“Today’s indictment affirms the Antitrust Division’s commitment to holding companies accountable for conspiring to cheat American consumers,” said Assistant Attorney General Makan Delrahim of the Department of Justice’s Antitrust Division.  “The Division will prosecute companies—no matter where they are located—that violate U.S. antitrust laws.”

According to the one-count felony charge, Nippon Chemi-Con carried out the conspiracy by agreeing with co-conspirators to fix prices of electrolytic capacitors during meetings and other communications.  Capacitors were then sold in accordance with these agreements.  As part of the conspiracy, Nippon Chemi-Con and its co-conspirators took steps to conceal the conspiracy, including the use of code names and providing misleading justifications for prices and bids submitted to customers in order to cover up their collusive conduct.

As a result of the government’s ongoing investigation, eight companies and ten individuals have been charged with participating in a conspiracy to fix prices of electrolytic capacitors.  Electrolytic capacitors store and regulate electrical current in a variety of electronic products, including computers, televisions, car engines and airbag systems, home appliances, and office equipment.

An indictment merely alleges that crimes have been committed, and all defendants are presumed innocent until proven guilty beyond a reasonable doubt.

Today’s charge results from ongoing federal antitrust investigations being conducted by the Antitrust Division’s San Francisco Office and the FBI’s San Francisco Field Office into price fixing, bid rigging and other anticompetitive conduct in the capacitor industry.  Anyone with information related to the focus of this investigation should contact the Antitrust Division’s Citizen Complaint Center at 1-888-647-3258, visit https://www.justice.gov/atr/report-violations, or call the FBI tip line at 415-553-7400.

Two Japanese Freight Forwarding Companies Agree To Plead Guilty To Criminal Price-Fixing Charges

Companies Agree to Pay a Total of $18.9 Million in Criminal Fines

WASHINGTON — Two Japanese air freight forwarding companies have agreed to plead guilty and to pay criminal fines totaling $18.9 million for their roles in a conspiracy to fix certain fees in connection with the provision of air freight forwarding services for air cargo shipments from Japan to the United States, the Department of Justice announced today. “K” Line Logistics Ltd. has agreed to pay a $3,507,246 criminal fine and Yusen Logistics Co. Ltd. has agreed to pay a $15,428,207 criminal fine.

Including today’s charges, as a result of this investigation, 16 companies have either pleaded guilty or agreed to plead guilty and have agreed to pay criminal fines totaling more than $120 million.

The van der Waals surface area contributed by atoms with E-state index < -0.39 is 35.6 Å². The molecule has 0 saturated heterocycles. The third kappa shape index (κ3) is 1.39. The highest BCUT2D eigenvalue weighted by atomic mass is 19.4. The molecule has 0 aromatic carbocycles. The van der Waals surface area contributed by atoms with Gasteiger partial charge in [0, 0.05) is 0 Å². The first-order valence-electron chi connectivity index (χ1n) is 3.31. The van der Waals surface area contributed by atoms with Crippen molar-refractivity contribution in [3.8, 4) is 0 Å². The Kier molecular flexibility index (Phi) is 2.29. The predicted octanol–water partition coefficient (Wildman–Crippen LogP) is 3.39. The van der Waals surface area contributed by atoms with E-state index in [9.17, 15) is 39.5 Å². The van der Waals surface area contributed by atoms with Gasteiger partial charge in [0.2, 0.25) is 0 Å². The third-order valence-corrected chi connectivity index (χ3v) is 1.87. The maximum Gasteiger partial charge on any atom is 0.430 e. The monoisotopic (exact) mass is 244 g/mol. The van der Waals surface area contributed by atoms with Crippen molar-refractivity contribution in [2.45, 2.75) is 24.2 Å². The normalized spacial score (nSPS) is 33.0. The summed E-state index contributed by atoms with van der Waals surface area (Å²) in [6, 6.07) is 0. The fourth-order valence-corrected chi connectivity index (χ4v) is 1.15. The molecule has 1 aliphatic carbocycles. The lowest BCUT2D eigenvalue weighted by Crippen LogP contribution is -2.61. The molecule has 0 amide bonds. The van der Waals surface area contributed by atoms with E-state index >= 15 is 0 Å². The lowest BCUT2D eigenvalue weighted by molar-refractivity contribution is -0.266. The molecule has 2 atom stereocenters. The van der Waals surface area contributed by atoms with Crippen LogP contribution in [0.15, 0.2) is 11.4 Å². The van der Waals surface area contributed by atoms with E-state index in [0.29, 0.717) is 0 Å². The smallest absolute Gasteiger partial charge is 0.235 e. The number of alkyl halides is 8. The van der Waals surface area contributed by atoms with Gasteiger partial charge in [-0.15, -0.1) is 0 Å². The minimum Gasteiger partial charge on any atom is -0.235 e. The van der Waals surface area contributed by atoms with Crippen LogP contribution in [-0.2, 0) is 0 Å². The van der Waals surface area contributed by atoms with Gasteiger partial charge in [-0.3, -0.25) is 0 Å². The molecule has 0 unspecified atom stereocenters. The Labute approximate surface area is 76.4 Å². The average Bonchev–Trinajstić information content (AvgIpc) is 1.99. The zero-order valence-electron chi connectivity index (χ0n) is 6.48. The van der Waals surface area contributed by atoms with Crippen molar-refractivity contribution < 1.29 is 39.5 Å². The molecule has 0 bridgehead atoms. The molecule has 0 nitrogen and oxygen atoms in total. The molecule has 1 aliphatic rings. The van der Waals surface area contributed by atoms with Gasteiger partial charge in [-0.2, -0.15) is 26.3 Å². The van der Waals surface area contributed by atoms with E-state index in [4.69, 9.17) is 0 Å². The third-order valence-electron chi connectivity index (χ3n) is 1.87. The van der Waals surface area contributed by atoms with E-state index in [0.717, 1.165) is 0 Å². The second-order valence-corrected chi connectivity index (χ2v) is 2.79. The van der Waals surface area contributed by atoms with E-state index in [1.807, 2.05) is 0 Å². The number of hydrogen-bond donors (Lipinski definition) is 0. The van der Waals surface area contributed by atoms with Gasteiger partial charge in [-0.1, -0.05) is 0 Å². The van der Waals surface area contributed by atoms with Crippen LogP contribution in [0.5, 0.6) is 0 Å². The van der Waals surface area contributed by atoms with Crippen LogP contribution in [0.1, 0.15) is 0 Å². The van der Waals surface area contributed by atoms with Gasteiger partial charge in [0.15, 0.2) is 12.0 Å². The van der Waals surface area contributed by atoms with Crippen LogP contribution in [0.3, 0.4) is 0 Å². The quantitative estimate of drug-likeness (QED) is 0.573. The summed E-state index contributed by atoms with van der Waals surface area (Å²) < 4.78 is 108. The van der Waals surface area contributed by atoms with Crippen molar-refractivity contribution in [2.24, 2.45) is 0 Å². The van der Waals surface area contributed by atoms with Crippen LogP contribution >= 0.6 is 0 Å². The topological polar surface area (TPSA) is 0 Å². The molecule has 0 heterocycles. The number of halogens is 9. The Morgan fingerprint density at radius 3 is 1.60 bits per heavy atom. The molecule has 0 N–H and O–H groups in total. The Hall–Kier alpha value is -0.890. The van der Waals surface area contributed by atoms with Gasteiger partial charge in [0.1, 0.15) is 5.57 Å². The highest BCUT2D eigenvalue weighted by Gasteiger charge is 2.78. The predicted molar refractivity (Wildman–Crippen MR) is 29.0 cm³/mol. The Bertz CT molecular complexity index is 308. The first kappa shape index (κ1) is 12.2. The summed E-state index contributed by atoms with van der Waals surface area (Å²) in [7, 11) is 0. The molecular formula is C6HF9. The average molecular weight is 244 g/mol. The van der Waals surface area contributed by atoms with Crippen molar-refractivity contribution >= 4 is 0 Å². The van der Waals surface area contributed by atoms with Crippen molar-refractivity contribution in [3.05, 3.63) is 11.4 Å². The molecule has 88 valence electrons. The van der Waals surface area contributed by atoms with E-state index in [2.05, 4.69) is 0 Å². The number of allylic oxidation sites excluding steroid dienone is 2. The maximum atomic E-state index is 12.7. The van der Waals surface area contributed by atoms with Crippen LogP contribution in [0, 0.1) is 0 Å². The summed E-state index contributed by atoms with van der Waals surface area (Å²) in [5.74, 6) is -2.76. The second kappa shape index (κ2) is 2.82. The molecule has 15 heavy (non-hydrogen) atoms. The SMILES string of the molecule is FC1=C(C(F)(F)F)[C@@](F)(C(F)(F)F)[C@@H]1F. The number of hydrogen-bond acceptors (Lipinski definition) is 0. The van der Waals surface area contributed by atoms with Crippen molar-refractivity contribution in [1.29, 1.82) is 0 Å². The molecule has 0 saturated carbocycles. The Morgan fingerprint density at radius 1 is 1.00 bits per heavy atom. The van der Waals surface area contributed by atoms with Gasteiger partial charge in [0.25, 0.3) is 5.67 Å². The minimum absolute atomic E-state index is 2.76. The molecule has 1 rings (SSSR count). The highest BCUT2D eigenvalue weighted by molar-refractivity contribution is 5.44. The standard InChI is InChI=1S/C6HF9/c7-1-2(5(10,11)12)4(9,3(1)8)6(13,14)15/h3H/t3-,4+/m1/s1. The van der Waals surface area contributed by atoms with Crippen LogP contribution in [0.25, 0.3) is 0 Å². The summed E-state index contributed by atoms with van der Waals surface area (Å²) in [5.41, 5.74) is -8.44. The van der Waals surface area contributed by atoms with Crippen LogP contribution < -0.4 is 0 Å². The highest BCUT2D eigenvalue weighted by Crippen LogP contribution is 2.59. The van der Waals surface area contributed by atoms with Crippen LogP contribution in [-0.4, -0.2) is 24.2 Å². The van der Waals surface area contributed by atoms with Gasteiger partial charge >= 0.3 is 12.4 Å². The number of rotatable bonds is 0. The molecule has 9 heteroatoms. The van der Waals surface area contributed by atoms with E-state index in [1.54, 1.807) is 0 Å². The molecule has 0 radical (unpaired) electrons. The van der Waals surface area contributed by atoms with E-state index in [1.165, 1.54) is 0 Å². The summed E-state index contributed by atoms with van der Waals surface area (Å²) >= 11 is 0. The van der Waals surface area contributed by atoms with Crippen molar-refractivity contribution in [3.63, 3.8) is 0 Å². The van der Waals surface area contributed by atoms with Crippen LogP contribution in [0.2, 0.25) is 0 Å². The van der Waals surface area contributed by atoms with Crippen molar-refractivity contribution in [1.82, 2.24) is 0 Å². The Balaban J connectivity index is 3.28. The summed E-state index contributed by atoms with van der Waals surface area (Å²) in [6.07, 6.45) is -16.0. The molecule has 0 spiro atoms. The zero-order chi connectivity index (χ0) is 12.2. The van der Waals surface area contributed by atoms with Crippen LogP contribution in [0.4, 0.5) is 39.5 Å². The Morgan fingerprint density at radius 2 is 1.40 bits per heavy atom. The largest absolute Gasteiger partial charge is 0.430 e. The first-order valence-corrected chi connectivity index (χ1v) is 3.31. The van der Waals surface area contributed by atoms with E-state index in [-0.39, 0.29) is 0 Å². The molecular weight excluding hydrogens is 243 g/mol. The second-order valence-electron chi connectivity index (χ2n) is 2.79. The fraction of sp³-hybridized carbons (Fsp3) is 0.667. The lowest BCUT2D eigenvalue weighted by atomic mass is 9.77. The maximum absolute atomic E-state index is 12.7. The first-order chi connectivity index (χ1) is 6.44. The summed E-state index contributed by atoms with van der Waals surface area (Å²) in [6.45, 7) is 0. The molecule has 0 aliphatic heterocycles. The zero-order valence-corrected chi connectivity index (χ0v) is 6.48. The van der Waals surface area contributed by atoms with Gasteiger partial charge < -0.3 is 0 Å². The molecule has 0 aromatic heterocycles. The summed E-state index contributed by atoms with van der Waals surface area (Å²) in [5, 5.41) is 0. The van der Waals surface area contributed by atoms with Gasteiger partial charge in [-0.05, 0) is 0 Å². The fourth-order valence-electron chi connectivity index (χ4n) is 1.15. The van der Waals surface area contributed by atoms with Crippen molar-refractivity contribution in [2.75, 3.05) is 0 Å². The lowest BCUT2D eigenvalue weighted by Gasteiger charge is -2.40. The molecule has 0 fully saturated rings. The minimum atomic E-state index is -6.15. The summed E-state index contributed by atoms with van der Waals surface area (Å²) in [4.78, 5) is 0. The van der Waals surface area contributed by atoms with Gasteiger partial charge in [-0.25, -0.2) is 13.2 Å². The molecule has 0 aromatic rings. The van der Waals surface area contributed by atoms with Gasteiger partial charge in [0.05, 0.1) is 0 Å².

“Consumers were forced to pay higher prices on the goods they buy every day as a result of the noncompetitive and collusive service fees charged by these companies,” said Bill Baer, Assistant Attorney General in charge of the Department of Justice’s Antitrust Division. “Prosecuting these kinds of global, price-fixing conspiracies continues to be a top priority of the Antitrust Division.”

Freight forwarders manage the domestic and international delivery of cargo for customers by receiving, packaging, preparing and warehousing cargo freight, arranging for cargo shipment through transportation providers such as air carriers, preparing shipment documentation and providing related ancillary services.

According to charges filed separately today in the U.S. District Court for the District of Columbia, “K” Line Logistics and Yusen Logistics engaged in a conspiracy to fix and to impose certain freight forwarding service fees, including fuel surcharges and various security fees, charged to customers for services provided in connection with air freight forwarding shipments of cargo shipped by air from Japan to the United States from about September 2002 until at least November 2007.

According to the charges, the companies carried out the conspiracy by, among other things, agreeing during meetings and discussions to coordinate and impose certain freight forwarding service fees and charges on customers purchasing freight forwarding services for cargo shipped by air from Japan to the United States. The department said the companies levied freight forwarding service fees in accordance with the agreements reached and engaged in meetings and discussions for the purpose of monitoring and enforcing adherence to the agreed-upon freight forwarding service fees.

Each company is charged with price fixing in violation of the Sherman Act, which carries a maximum $100 million fine for corporations. The maximum fine may be increased to twice the gain derived from the crime or twice the loss suffered by the victims of the crime, if either of those amounts is greater than the statutory maximum fine.

Today’s charges are the result of a joint investigation being conducted by the Antitrust Division’s National Criminal Enforcement Section, the FBI’s Washington Field Office and the Department of Commerce’s Office of Inspector General. Anyone with information concerning the price fixing or other anticompetitive conduct in the freight forwarding industry is urged to call the Antitrust Division’s National Criminal Enforcement Section at 202-307-6694 or visit www.justice.gov/atr/contract/newcase.htm or call the FBI’s Washington Field Office at 202-278-2000.